It covered the cost, all the way through earning your single engine land, ASEL, private pilot’s license. Course work, flight school, plane rental, 40 hours of flight time, private instructor, immersive prep for FAA written exam, and final FAA certification, with a former Top Gun aviator. (I will link to the Blog I posted earlier.) The sun was shining in the commercial and a happy couple was flying to some generic local airport just to go to lunch. A Fly in restaurant. Pilots have always enjoyed the convenience of having fly in restaurants located on airport property, as airport restaurants make for a great place for pilots to stretch their legs, relax, and enjoy the company of others. And the food can be exotic, sometime gourmet, but not always, take the world renowned $100 hamburger.
It’s not the ingredients, but rather it is the full experience, the hamburger probably costs ten bucks, but the pilot will need to spend the remainder on the aircraft and fuel getting back and forth from the airport restaurant. Aircraft + Burger + Fuel = $100. The experience, priceless!
99 Red Balloons
Another over the top gift I perpetrated was in New Smyrna Beach, FL in 1982. Just up the coast from the Kennedy Space Center where the Space Shuttles were launched from. Very strict no fly rules, do not enter airspace regulations, violators will be shot down type of warnings.
The hit song 99 Red Balloons was popular and so I decided to impress my date with 99 helium balloons in obligatory red,
that we would launch from the back of my Plymouth Trail Duster 4x4 on the
beach at dawn.
The florist who supplied this contraband thought I was bonkers, as I crammed all of them in the back of my truck. I took them out of big green plastic bags, pushing and counting each floating bauble, into the back, eagerly anticipating the response I would get.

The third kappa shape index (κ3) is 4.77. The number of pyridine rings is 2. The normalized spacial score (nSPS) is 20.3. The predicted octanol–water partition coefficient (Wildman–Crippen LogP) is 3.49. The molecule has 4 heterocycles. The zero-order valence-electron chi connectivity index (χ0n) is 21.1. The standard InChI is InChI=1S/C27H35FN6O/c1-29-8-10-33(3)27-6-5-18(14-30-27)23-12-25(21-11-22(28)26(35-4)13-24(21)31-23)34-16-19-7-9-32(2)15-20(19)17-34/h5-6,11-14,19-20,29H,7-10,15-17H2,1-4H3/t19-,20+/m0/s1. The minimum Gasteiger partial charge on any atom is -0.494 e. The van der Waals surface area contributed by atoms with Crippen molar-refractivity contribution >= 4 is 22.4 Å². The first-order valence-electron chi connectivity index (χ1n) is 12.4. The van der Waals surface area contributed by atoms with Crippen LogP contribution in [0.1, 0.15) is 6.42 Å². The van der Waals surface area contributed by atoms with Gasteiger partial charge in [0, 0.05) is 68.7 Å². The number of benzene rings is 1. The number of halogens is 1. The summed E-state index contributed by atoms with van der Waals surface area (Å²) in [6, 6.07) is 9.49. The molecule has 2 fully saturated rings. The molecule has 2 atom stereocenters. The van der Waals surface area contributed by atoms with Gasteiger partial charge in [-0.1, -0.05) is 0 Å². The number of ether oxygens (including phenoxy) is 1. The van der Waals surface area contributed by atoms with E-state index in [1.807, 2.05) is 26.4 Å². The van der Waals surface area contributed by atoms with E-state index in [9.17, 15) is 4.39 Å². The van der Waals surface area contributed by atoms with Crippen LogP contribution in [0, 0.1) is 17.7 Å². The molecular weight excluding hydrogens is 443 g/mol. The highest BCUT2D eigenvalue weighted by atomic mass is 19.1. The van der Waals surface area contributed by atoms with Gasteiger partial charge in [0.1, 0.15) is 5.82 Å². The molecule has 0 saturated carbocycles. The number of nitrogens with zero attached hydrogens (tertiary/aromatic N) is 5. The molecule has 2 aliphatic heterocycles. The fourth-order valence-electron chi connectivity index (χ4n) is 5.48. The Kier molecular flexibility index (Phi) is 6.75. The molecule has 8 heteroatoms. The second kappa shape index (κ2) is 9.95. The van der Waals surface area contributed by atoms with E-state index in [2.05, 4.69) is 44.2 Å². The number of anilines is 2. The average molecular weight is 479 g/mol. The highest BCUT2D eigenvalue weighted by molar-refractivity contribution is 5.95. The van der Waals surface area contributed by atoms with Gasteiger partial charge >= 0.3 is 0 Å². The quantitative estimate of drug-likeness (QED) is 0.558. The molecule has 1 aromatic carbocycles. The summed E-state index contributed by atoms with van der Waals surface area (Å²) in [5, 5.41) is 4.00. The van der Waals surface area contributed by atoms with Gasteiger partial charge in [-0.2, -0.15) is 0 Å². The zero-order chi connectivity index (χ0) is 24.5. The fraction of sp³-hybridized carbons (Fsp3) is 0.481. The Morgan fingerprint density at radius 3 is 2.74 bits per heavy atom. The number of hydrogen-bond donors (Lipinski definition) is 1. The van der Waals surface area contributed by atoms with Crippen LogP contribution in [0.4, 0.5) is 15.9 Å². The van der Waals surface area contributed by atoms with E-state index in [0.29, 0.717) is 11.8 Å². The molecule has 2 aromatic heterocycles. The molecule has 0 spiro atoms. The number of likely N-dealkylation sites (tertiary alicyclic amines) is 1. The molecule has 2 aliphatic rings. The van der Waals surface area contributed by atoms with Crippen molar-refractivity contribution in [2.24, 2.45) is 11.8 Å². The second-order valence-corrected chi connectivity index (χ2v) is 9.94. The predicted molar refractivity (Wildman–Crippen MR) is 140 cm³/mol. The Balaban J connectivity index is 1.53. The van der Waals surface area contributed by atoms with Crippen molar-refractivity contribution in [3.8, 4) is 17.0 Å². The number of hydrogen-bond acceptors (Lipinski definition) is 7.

The fates were smiling on me that day and the ground wind was blowing North, the Sun was shining, and the beach was almost empty. Perfect, right? You remember I said ground wind? Well, the launch was beautiful, the balloons eagerly taking flight and we watched them rising higher into the sky, and finally catching a strong southern breeze aloft and now they were heading for the no-fly zone.
We fired up the truck and began to follow them, we finally saw them up in the distance and gave chase on US 95 south. We kept trying to convince ourselves it will be OK because surely, they will deflate as they reach the colder upper air currents. Not today, no such luck. We followed as long as we could see them and finally lost sight just south of Oak Hill, Fl.
They say any landing you can walk away from is a successful one.
We got off without being found out, but my uncle Ed who was actually in charge of the Vertical Assembly Building for the shuttle mentioned they did have an alert and a good laugh at the balloon flyby.
Never did tell that story until just now, I’m sure the statute of limitation has run out by now. But keep it to yourself just in case.
Many years and 2 grandkids later, Christmas was coming, and we wanted to do something different with their gifts. This year it was little wooden pirate chests in which we concealed 100 Sacagawea golden coins under some gold foil covered Chocolate silver dollar candy. Upon opening it was like, oh cool some candy in a fancy pirates’ box, Aargh! And then, deeper down, wait these are too heavy for candy and then an excited COOL, look at all the gold coins in a fancy pirates’ box. Yep, that was fun.
I guess the whole point is to think outside the box when deciding on your gifts. You will enjoy it as much, if not more, than your loved ones will.